Ca is admittedly one of the highest tax states. Like everything expensive we have a choice of paying or doing without. Lying about your residence is stealing and fraud.
Did you ever serve your country Shiny?

Did your mother ever teach you manners?

May I remind you this isn't Facebook.
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Old 07-18-2017, 12:36 AM   #45
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In response to Shiny16 I have a ParkModel home in AZ so I do pay some taxes. I pretty much split up my time in AZ and whatever other state I am traveling in.
Hey Sailor you don't owe any of us an explanation of why or what your financial decisions have been. You shared to help the Original Poster like we all did. Just because some cranky constipated ol' man, (honestly I thought he was a teenage drama queen), has decided to be thread police, judge, jury, and executioner, doesn't mean you must offer them any information. It's no one's business but yours sweetheart. Here, have a flower. I wanted to offer you a beer, but I don't think they have any yet.
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Old 07-18-2017, 05:39 AM   #46
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Did you ever serve your country Shiny?

Did your mother ever teach you manners?

May I remind you this isn't Facebook.
My parents taught me ethics and serving in the milatary does not give you the right to commit fraud.
Again if you honestly live in more then one state then by all means choose the cheaper one. To declare residency in a state you have no intention of living in solely for a tax advantage when you admit to living full time in another is dishonest and no different then wrongfully applying for welfare or food stamps. Do you honestly think it's fair that your boyfriend lives in and enjoys the benefits of California with out having to pay what other residents pay?
This thread was about advice on state residency. I think offering advice that is equal to committing fraud is bad advice and should be commented on.
If you don't see the ethical issue with your post. I'm sure others do. I'm sorry that makes you compelled to start name calling.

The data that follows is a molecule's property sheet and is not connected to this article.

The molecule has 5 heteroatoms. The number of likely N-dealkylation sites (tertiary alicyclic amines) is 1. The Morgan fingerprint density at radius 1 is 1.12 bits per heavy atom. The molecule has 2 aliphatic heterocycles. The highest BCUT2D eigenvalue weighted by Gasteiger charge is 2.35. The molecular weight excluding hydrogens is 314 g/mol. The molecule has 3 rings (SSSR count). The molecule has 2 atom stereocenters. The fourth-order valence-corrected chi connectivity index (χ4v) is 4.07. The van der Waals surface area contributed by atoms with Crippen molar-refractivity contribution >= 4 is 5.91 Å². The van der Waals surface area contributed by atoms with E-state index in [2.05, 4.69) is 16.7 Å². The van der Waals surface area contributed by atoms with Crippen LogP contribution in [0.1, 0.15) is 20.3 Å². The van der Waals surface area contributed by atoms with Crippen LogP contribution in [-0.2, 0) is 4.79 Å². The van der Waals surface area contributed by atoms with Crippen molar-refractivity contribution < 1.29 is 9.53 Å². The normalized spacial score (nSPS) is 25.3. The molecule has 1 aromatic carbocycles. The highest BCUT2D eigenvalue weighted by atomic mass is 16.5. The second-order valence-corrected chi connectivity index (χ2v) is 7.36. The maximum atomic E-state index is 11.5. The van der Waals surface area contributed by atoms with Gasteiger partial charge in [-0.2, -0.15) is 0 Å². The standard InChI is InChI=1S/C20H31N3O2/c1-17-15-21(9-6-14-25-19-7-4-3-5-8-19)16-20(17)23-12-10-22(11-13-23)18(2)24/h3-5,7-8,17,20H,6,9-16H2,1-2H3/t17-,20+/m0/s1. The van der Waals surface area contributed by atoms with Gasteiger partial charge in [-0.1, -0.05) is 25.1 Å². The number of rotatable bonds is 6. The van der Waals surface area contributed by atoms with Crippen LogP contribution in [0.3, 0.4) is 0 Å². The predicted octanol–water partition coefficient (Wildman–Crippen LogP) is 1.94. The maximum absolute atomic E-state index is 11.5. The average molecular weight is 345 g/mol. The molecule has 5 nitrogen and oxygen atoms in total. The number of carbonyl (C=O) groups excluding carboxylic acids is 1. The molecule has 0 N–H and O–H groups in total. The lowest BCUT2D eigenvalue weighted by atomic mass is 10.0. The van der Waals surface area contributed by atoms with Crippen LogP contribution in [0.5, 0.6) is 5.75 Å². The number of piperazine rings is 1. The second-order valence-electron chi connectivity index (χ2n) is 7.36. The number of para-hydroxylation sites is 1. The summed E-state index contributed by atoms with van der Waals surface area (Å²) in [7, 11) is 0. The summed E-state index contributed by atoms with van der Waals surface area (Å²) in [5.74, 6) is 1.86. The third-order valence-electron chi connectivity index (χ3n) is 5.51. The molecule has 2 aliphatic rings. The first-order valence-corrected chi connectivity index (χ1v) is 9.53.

If your certain there is nothing wrong with your original post then forward it to the Ca state tax collector and see what the response is.
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Old 07-18-2017, 05:27 PM   #47
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As a CPA with nearly 40 years of experience with multistate issues......I can assure the previous poster that establishing domicile for purposes of minimizing your overall tax burden is not fraud but rather responsible life planning.

If a byproduct of this planning is you get to enjoy some of the benefits of a state that you are not domiciled in then all the better.
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Old 07-18-2017, 08:01 PM   #48
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As a CPA with nearly 40 years of experience with multistate issues......I can assure the previous poster that establishing domicile for purposes of minimizing your overall tax burden is not fraud but rather responsible life planning.

If a byproduct of this planning is you get to enjoy some of the benefits of a state that you are not domiciled in then all the better.
Thanks for this response, it's very helpful and appreciated. As we won't be renting or owning property anywhere, just living in our Airstream, it's good to know we have options.
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Old 07-18-2017, 08:52 PM   #49
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You also asked about insurance. I have 30yrs experience (CA License)

I would check your current health coverage as most require you to live in the state for 6 months out of the year where you obtained coverage. Some carriers offer national PPO networks so that in network benefits can be applied while traveling.

You don't want a claim denied due to a residency issue.
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Old 07-19-2017, 12:04 AM   #50